Sexually Transmitted Infections
If you think you may have a Sexually Transmitted Infection (STI) or a Sexually Transmitted Blood-borne Infection (STBBI), you need to be seen by a family doctor, nurse practitioner or a specially trained nurse.
STI and STBBI testing and treatment is offered to individuals of all genders, orientations and ages through the Women’s Wellness Program. The program provides safe, confidential and supportive services to all clients.
Call 1-844-365-8258 (toll-free) to arrange an appointment. You can also contact your family doctor, nurse practitioner or a local Pap Screening Clinic.
What is an STI and STBBI?
A sexually transmitted infection (STI) affects both men and women and is passed from one person to another through sexual contact. An infection is when a bacteria, virus, or parasite enters and grows in or on your body. STIs are also called sexually transmitted diseases, or STDs.
A blood-borne infection (BBI) is transmitted through contact with infected blood. Some infections (for example, HIV, hepatitis B and hepatitis C) may be transmitted through both sexual and blood-borne transmission.
What are the most common STIs?
- Chlamydia – a bacterial infection that if left untreated, can lead to painful health problems and infertility. View the Fact Sheet (CATIE).
- Gonorrhea – a bacterial infection that is found in the genital area, but it can also infect other areas of the body, such as the rectum or throat. View the Fact Sheet (CATIE).
- Syphilis – a bacterial infection that can cause a painless sore on the genitals, rectal area or mouth. View the Fact Sheet (CATIE).
- Human immunodeficiency virus (HIV) – a virus that causes Acquired Immunodeficiency Syndrome (AIDS). It attacks the immune system and can develop into a chronic progressive illness that can bring on other infections and chronic disease.
- Human papillomavirus (HPV) – there are over 100 types of HPV. Some of these can cause anal and genital warts and others can lead to cancer. Learn more about HPV and the vaccine.
- Genital herpes – an infection that can cause painful sores on the genital area. There is no vaccine or cure, but antiviral medication can help ease the pain and control recurring episodes. View the Fact Sheet (CATIE).
- Hepatitis B – a virus that affects the liver. Learn more about Hepatitis B and the vaccine.
- Trichomoniasis – an infection caused by a parasite.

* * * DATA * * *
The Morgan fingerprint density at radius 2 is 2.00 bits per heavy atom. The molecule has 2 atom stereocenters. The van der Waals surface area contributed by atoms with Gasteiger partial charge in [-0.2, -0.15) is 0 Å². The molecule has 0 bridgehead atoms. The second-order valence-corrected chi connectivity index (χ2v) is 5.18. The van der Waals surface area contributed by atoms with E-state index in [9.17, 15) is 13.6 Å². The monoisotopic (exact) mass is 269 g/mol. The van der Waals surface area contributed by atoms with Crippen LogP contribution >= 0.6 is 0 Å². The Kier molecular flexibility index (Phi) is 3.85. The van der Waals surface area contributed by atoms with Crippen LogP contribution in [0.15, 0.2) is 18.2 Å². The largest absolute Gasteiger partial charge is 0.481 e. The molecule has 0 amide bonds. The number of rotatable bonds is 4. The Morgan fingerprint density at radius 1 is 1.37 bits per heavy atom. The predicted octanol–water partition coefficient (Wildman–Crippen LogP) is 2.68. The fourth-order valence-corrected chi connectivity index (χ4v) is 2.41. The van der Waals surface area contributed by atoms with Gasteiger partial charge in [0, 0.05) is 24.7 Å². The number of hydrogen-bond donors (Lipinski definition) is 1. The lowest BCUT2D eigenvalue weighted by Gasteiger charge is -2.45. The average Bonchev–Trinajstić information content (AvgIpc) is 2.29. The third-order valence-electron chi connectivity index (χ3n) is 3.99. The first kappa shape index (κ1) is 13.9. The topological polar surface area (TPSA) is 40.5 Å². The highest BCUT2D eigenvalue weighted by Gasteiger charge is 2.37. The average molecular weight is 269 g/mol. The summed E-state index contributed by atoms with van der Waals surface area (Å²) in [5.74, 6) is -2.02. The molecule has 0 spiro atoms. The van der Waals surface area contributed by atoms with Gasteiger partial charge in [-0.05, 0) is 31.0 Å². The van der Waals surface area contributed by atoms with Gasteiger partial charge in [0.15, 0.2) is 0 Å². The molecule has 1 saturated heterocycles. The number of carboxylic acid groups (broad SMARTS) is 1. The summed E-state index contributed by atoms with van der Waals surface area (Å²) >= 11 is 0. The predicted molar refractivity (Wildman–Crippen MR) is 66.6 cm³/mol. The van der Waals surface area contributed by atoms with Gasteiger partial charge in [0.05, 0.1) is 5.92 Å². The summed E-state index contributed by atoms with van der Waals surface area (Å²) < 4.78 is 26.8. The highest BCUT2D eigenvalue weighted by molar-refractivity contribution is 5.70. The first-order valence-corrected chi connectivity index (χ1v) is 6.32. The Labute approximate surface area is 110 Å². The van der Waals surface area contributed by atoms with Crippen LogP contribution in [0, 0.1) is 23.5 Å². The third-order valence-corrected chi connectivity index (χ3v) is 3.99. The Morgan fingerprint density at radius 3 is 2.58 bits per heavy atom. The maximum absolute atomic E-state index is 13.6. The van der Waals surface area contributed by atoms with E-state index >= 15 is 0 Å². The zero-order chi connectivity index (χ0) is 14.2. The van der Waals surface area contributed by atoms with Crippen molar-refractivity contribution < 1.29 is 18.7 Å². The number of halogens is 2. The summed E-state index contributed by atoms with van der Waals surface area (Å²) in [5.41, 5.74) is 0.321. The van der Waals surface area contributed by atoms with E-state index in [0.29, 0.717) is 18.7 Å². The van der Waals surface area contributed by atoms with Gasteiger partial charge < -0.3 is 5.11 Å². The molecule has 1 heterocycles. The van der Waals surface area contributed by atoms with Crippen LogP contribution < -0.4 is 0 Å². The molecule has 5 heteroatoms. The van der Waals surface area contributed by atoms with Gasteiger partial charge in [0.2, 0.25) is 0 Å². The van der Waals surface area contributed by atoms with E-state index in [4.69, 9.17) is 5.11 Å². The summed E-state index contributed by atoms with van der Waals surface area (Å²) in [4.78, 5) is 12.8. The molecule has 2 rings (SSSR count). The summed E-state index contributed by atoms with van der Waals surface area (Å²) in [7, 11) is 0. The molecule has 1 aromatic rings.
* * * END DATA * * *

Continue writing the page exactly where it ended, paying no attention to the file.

Bacterial STI’s can be treated and cured, but STI’s caused by viruses usually cannot be cured. You can get a bacterial STI over and over again, even if it is one that you were treated for and cured of in the past.
What are the STI rates in Prince Edward Island?
For information on STI rates, visit Sexually Transmitted and Bloodborne Infection Rates in PEI.
How will I be tested?
Some sexually transmitted infections are tested using either a swab or urine test. Others may require your blood to be tested. Your health care provider will help you decide which testing is most appropriate for you.
What if I test positive?
If you test positive for an STI or STBBI, you need to tell your partner(s) from the past and present, or even future ones, depending on the infection. Ideally, they should be treated at the same time you are to prevent re-infecting you – and others.
How do I tell my partner?
If you have an STI or STBBI, you can’t keep quiet. Tell your partner(s).
If you have concerns about telling your partner(s), contact the Women’s Wellness Program as staff can suggest ways to handle the situation or they can contact your partner(s) for you. Of course, your name will be kept confidential.
How can I prevent getting an STI or STBBI in the future?
There are many things you can do to reduce your risk of contracting a sexually transmitted infection:
- Use a condom;
- Reduce the number of sexual partners;
- Share information on your sexual history with partners;
- Get vaccinated against the Human Papillomavirus (HPV);
- Never share drug injection equipment; and
- Get tested regularly.
What do I need to bring with me to my appointment?
- Identification: All patients and support persons need to provide a photo ID. Patients will also be required to have a valid PEI Health Card.
- Information: You may also be asked about your personal health history and medications you are currently taking. If you are taking medications, bring them with you or bring an up-to-date list of your medications [PDF | 609 KB], including over the counter vitamins or supplements.
- Support Person: You can bring a support person who may accompany you to your appointment, but they may be asked to sit in the waiting area in certain circumstances. Please talk to a staff member to learn about your options.
Who can I contact for more information?
Women’s Wellness Program & Sexual Health Services
Prince County Hospital
65 Roy Boates Avenue
Summerside, PE C1N 2A9
Telephone: 1-844-365-8258 (toll-free)